WASHINGTON — The Senate approved President Barack Obama's giant economic stimulus measure on Tuesday, part of a string of powerful government steps that could marshal close to $3 trillion in taxpayer and private money to revive the collapsing national economy.
The 61-37 vote by the Senate was a key victory for the president but sets up difficult negotiations with the House, which passed a slightly different version than the $838 billion bill approved Tuesday.
Majority Leader Harry Reid, D-Nev., vowed to send a finished bill to Obama's desk "as soon as possible."
Obama, who was in Fort Myers, Fla., promoting his economic rescue efforts, welcomed the vote as "good news. ... It's a good start."
It came shortly after the Treasury Department and Federal Reserve moved to commit colossal sums of money to help thaw credit markets and slow layoffs that have left 3.6 million Americans unemployed.
It was a historic day of emergency federal action, but Wall Street didn't seem impressed. The Dow Jones industrials were down more than 300 points in afternoon trading.
Treasury Secretary Timothy Geithner outlined few details of how the Obama administration would spend the remaining $350 billion of the $700 billion bank bailout program started last fall under President George W. Bush.
He also announced a new public-private partnership to help strengthen banks.
"Critical parts of our financial system are damaged," Geithner said. "The financial system is working against recovery and that's the dangerous dynamic we need to change."
Added to the congressional stimulus plan, which aims to create jobs and get Americans spending again, the total of these combined efforts could easily pass $2 trillion.
Then, in a related government commitment of financial support, the Federal Reserve broadened a program designed to boost resources for consumer credit and small business loans — from $200 billion to up to $1 trillion.
Obama kept up his dawn-to-dusk efforts to sell his new administration's rescue plan, flying to Fort Myers, Fla., a city especially hard hit by mortgage foreclosures.
"I believe in hope, but I also believe in action," he told a town-hall meeting in Fort Myers.
Geithner's details on some aspects of the new plan were sparse. He said little about how the new public-private partnership would actually work to encourage hedge funds and other investors to buy toxic securities now clogging bank balance sheets.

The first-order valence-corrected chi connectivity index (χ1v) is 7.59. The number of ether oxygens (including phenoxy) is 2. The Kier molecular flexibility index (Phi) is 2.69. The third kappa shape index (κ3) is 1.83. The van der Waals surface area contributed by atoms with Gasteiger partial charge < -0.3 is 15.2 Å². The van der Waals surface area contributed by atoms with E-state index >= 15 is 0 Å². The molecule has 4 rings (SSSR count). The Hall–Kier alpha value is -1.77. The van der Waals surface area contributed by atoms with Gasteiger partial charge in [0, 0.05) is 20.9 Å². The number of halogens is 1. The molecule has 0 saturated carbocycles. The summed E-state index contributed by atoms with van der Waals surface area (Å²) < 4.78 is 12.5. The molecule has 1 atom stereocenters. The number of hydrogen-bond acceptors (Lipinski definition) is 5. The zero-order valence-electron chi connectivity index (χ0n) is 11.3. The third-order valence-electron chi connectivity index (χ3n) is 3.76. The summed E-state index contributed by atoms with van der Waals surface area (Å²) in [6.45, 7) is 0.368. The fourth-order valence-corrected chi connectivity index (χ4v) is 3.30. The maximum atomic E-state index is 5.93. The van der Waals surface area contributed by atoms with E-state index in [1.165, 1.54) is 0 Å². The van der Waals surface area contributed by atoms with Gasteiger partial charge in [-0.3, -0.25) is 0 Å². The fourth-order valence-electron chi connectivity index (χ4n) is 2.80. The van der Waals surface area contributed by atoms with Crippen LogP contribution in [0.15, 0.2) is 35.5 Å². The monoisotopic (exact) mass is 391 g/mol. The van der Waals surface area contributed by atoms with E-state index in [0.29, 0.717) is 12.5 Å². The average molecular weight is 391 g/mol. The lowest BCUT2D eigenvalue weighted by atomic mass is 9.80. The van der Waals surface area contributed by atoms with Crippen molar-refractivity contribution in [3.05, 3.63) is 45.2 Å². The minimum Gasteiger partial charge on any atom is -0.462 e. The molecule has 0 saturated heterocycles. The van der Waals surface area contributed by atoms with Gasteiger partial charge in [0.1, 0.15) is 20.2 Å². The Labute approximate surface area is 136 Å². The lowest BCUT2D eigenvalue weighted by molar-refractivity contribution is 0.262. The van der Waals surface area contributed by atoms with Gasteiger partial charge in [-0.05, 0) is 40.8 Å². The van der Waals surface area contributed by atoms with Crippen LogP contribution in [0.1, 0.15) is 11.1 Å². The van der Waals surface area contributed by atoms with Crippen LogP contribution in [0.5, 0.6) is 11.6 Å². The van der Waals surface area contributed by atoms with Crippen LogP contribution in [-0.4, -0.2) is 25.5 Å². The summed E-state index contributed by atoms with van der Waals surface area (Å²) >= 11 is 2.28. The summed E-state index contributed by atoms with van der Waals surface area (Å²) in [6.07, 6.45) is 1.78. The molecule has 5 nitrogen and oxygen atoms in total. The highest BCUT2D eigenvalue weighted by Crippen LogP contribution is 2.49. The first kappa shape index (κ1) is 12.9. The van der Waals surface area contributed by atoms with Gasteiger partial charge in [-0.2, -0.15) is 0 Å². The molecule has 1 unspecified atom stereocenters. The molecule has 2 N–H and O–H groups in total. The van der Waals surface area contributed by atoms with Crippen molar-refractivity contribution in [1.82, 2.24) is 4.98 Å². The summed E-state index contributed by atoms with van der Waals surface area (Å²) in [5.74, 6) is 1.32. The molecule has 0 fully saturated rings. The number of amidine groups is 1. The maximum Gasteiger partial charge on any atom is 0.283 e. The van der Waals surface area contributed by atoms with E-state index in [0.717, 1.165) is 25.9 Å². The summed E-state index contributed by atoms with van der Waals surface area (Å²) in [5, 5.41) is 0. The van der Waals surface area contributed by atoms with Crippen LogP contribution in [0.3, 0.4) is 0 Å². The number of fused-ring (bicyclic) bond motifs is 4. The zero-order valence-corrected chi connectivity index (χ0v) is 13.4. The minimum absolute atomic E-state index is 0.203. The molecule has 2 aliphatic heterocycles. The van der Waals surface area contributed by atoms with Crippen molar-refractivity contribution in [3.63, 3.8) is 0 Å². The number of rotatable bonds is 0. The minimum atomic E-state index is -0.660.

Later, he told CNBC the administration wants "to be careful to get this right."
For his part, Obama disclosed during his Florida appearance that "I'm going to be personally making an announcement in the next couple weeks what our overall housing strategy is going to be."
"We've got to provide some direct relief to homeowners," he added. His Florida visit came a day after he told his first prime-time news conference the nation's economic downturn had grown into "a full-blown crisis."
In his speech announcing the new bailout plan, Geithner said it would lead to "cleaner and stronger" bank balance sheets by imposing tough new standards and using government and private incentives to get the banks lending again.
He said banks would be submitted to a "stress test" by government regulators to make sure they were healthy enough to lend before receiving additional financial aid.
In the Senate vote passing the stimulus bill, just three Republicans — Susan Collins and Olympia Snowe of Maine and Arlen Specter of Pennsylvania — joined 56 Democrats and two independents who align with Democrats in favor of the bill.
Obama's choice to be commerce secretary, Republican Sen. Judd Gregg of New Hampshire, did not vote, keeping his commitment not to participate in Senate business or votes while his confirmation is pending. All other Senate Republicans voted against the bill.
In the House, the legislation didn't get a single GOP vote.
Concerns that the massive stimulus bill was turning into a grab bag of financial goodies by legislators were dismissed by New York's Sen. Chuck Schumer, who said "The American people don't really care" about "those little, tiny, yes, porky amendments."
The combined actions by the Treasury Department and the Fed were designed to unclog credit markets that provide loans to consumers and businesses.
The new Fed program to provide up to $1 trillion in lending, including loans for small businesses and for student, auto and other consumer loans, would be partially supported by a $100 billion contribution from the Treasury.
Federal Reserve Chairman Ben Bernanke told the House Financial Services Committee that the flurry of earlier radical programs taken by the Fed aimed at easing the credit crunch were showing promise.
"Our lending to financial institutions, together with action taken by other agencies, has helped to relax the severe liquidity strains" afflicting many banks, Bernanke said.